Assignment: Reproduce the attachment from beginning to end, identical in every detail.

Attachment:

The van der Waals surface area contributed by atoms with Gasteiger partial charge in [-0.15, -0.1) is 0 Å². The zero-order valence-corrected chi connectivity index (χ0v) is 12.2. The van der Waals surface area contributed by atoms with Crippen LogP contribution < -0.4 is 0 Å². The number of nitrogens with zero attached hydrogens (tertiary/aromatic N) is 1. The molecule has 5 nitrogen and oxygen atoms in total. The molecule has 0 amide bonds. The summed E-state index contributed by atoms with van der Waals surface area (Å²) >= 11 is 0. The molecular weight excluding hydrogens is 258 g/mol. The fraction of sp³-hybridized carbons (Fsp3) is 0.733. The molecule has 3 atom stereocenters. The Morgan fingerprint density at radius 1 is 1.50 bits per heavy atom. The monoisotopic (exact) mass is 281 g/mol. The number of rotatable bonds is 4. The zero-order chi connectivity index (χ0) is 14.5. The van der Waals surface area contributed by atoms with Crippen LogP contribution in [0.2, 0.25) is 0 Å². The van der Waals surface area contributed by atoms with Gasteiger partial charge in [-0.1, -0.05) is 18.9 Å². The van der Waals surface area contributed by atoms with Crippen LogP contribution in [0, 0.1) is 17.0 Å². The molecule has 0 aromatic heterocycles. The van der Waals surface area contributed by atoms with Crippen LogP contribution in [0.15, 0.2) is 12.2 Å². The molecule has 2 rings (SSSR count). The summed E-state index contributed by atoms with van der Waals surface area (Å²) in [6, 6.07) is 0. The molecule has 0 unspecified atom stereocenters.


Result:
The van der Waals surface area contributed by atoms with Gasteiger partial charge in [-0.15, -0.1) is 0 Å². The zero-order valence-corrected chi connectivity index (χ0v) is 12.2. The van der Waals surface area contributed by atoms with Crippen LogP contribution < -0.4 is 0 Å². The number of nitrogens with zero attached hydrogens (tertiary/aromatic N) is 1. The molecule has 5 nitrogen and oxygen atoms in total. The molecule has 0 amide bonds. The summed E-state index contributed by atoms with van der Waals surface area (Å²) >= 11 is 0. The molecular weight excluding hydrogens is 258 g/mol. The fraction of sp³-hybridized carbons (Fsp3) is 0.733. The molecule has 3 atom stereocenters. The Morgan fingerprint density at radius 1 is 1.50 bits per heavy atom. The monoisotopic (exact) mass is 281 g/mol. The number of rotatable bonds is 4. The zero-order chi connectivity index (χ0) is 14.5. The van der Waals surface area contributed by atoms with Crippen LogP contribution in [0.2, 0.25) is 0 Å². The van der Waals surface area contributed by atoms with Gasteiger partial charge in [-0.1, -0.05) is 18.9 Å². The van der Waals surface area contributed by atoms with Crippen LogP contribution in [0, 0.1) is 17.0 Å². The molecule has 0 aromatic heterocycles. The van der Waals surface area contributed by atoms with Crippen LogP contribution in [0.15, 0.2) is 12.2 Å². The molecule has 2 rings (SSSR count). The summed E-state index contributed by atoms with van der Waals surface area (Å²) in [6, 6.07) is 0. The molecule has 0 unspecified atom stereocenters.